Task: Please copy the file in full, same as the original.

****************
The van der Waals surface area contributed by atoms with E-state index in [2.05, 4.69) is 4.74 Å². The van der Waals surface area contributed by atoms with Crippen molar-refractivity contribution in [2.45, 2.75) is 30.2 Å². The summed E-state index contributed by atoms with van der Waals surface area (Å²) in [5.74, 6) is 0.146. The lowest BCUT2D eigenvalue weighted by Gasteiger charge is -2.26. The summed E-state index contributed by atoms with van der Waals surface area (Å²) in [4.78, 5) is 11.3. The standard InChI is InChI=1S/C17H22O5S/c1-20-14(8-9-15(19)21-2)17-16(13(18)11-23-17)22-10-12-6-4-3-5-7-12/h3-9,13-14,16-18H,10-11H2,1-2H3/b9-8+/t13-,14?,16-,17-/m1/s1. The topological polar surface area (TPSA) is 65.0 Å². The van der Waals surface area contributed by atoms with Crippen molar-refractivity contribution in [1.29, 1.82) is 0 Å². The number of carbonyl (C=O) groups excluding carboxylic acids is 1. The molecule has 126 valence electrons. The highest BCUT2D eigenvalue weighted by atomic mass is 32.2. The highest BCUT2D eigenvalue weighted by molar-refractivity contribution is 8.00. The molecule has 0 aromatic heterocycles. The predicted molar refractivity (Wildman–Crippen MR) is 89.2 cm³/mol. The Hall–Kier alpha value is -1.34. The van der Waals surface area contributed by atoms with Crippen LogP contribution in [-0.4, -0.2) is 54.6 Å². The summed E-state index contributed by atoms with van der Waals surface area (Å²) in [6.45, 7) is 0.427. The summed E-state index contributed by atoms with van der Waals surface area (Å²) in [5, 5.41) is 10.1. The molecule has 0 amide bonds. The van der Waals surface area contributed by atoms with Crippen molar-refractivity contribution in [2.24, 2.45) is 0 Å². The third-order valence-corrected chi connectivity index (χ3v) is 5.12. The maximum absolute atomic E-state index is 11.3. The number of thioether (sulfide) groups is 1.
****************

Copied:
The van der Waals surface area contributed by atoms with E-state index in [2.05, 4.69) is 4.74 Å². The van der Waals surface area contributed by atoms with Crippen molar-refractivity contribution in [2.45, 2.75) is 30.2 Å². The summed E-state index contributed by atoms with van der Waals surface area (Å²) in [5.74, 6) is 0.146. The lowest BCUT2D eigenvalue weighted by Gasteiger charge is -2.26. The summed E-state index contributed by atoms with van der Waals surface area (Å²) in [4.78, 5) is 11.3. The standard InChI is InChI=1S/C17H22O5S/c1-20-14(8-9-15(19)21-2)17-16(13(18)11-23-17)22-10-12-6-4-3-5-7-12/h3-9,13-14,16-18H,10-11H2,1-2H3/b9-8+/t13-,14?,16-,17-/m1/s1. The topological polar surface area (TPSA) is 65.0 Å². The van der Waals surface area contributed by atoms with Crippen molar-refractivity contribution in [1.29, 1.82) is 0 Å². The number of carbonyl (C=O) groups excluding carboxylic acids is 1. The molecule has 126 valence electrons. The highest BCUT2D eigenvalue weighted by atomic mass is 32.2. The highest BCUT2D eigenvalue weighted by molar-refractivity contribution is 8.00. The molecule has 0 aromatic heterocycles. The predicted molar refractivity (Wildman–Crippen MR) is 89.2 cm³/mol. The Hall–Kier alpha value is -1.34. The van der Waals surface area contributed by atoms with Crippen LogP contribution in [-0.4, -0.2) is 54.6 Å². The summed E-state index contributed by atoms with van der Waals surface area (Å²) in [6.45, 7) is 0.427. The summed E-state index contributed by atoms with van der Waals surface area (Å²) in [5, 5.41) is 10.1. The molecule has 0 amide bonds. The van der Waals surface area contributed by atoms with Crippen molar-refractivity contribution in [2.24, 2.45) is 0 Å². The third-order valence-corrected chi connectivity index (χ3v) is 5.12. The maximum absolute atomic E-state index is 11.3. The number of thioether (sulfide) groups is 1.